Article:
Stephen Broadwell thinks that Neilson’s decision to start rating television ads might mean the end of bad commercials. I think the advertisers are going to have to wade through the five stages of grief, but Neilson is definitely poised to be the undertaker with this latest move.
A while back I blogged about new media models, and linked to an idea from Mark Cuban about bringing the eyeballs back to commercials. I think Cuban’s idea will seem even more obvious after Neilson starts releasing this kind of data.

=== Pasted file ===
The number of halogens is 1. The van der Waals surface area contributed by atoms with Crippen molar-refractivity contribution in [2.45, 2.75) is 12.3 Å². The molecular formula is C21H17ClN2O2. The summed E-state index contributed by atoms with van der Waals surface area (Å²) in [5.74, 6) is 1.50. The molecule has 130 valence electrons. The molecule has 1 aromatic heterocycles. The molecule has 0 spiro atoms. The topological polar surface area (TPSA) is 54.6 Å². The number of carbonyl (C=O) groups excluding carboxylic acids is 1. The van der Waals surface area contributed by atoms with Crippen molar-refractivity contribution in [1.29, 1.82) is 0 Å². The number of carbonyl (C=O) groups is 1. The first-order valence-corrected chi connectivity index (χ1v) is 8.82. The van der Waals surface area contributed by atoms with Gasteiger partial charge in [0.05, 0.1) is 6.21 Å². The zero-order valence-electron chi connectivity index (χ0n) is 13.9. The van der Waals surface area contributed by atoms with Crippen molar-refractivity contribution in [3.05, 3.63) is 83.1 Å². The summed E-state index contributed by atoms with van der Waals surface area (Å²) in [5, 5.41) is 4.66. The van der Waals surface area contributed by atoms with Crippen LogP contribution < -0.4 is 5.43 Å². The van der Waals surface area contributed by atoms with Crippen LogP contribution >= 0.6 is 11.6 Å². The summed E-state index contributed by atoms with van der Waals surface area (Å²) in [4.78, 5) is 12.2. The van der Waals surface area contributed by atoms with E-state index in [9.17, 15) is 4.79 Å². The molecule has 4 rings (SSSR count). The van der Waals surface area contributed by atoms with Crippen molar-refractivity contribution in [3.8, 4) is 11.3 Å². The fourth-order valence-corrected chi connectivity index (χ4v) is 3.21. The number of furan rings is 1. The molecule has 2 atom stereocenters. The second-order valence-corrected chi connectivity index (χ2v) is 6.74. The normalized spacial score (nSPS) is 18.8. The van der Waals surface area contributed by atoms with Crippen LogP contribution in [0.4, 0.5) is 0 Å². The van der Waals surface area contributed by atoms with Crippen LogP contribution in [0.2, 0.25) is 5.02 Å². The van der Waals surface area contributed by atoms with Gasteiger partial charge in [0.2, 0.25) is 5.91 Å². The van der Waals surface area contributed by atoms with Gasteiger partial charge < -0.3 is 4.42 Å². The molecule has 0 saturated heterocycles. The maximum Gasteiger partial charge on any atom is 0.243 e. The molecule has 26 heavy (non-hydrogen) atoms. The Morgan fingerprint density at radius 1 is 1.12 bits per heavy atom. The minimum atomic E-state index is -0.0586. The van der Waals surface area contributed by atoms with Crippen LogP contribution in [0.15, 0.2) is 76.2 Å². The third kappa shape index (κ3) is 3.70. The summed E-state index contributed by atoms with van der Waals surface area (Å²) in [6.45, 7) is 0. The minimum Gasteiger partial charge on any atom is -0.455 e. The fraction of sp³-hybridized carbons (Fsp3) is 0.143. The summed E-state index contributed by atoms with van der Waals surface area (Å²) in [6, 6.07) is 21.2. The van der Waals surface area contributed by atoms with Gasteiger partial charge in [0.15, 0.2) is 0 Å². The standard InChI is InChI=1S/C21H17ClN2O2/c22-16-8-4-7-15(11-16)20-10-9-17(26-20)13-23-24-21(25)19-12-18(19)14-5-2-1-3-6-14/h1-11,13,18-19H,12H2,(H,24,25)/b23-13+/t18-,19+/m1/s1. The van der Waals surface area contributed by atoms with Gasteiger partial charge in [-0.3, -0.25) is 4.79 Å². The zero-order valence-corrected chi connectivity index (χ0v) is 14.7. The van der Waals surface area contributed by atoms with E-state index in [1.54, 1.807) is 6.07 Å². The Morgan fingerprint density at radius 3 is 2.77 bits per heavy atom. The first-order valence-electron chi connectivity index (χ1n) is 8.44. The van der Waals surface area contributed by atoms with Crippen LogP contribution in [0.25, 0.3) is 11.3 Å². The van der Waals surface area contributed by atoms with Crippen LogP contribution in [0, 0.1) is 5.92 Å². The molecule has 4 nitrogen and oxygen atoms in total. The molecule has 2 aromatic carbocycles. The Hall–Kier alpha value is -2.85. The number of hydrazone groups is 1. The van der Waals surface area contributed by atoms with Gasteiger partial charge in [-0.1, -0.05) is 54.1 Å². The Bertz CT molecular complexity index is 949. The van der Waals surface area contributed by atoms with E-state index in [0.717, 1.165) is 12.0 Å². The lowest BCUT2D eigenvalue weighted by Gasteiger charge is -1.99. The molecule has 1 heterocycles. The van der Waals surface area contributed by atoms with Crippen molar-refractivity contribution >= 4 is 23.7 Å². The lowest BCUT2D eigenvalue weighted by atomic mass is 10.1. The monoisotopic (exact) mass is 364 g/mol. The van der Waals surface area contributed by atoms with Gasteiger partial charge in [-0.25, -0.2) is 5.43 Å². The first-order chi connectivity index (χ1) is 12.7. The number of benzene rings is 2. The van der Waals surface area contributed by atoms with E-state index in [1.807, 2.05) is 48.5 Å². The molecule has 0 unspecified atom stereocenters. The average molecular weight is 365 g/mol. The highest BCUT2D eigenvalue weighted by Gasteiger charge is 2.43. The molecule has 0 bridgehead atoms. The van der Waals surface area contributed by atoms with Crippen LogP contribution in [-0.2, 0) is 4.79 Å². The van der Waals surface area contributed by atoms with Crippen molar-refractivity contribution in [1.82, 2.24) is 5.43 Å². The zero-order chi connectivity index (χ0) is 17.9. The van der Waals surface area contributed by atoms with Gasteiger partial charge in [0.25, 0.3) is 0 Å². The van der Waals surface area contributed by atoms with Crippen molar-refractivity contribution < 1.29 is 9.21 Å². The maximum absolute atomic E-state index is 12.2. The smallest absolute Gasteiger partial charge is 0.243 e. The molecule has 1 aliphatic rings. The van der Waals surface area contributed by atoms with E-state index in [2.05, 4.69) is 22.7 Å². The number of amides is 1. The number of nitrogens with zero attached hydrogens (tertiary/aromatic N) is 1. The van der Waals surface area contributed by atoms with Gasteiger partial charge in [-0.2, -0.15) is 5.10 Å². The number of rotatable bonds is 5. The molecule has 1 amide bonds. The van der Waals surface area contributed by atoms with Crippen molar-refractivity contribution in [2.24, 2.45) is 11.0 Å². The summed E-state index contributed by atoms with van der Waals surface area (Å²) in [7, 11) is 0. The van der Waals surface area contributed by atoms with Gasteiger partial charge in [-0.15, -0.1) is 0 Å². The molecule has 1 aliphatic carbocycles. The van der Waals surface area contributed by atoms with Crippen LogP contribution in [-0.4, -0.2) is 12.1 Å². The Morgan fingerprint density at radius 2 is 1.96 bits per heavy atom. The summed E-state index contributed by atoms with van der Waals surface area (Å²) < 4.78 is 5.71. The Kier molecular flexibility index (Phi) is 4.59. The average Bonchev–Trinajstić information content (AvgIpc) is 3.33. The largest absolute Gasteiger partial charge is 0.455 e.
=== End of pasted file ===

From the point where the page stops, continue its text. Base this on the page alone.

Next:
From my previous post: “The only way that the effectiveness of commercials is going to go up is if the networks make them interesting. If it’s compelling, timely, in-context with the show I’m watching, or funny, then I might pay attention. Otherwise, you might as well let me skip it because I’m not paying attention anyway.”
And for the curious, the five stages of grief are:
- Denial and isolation: “The numbers must be wrong. We’ll hire consultants to prove the numbers wrong.”
- Anger: “How dare you do this to me?! It’s the Tivo’s fault!”
- Bargaining: “Ok, we’ll just adjust our rates and it’ll be ok.”
- Depression: “How are we going to maintain our business?”
- Acceptance: “How can we leverage what we now now?”
(from wikipedia http://en.wikipedia.org/wiki/Five_stages_of_grief)
Just watch how advertisers react and see if it follows the pattern…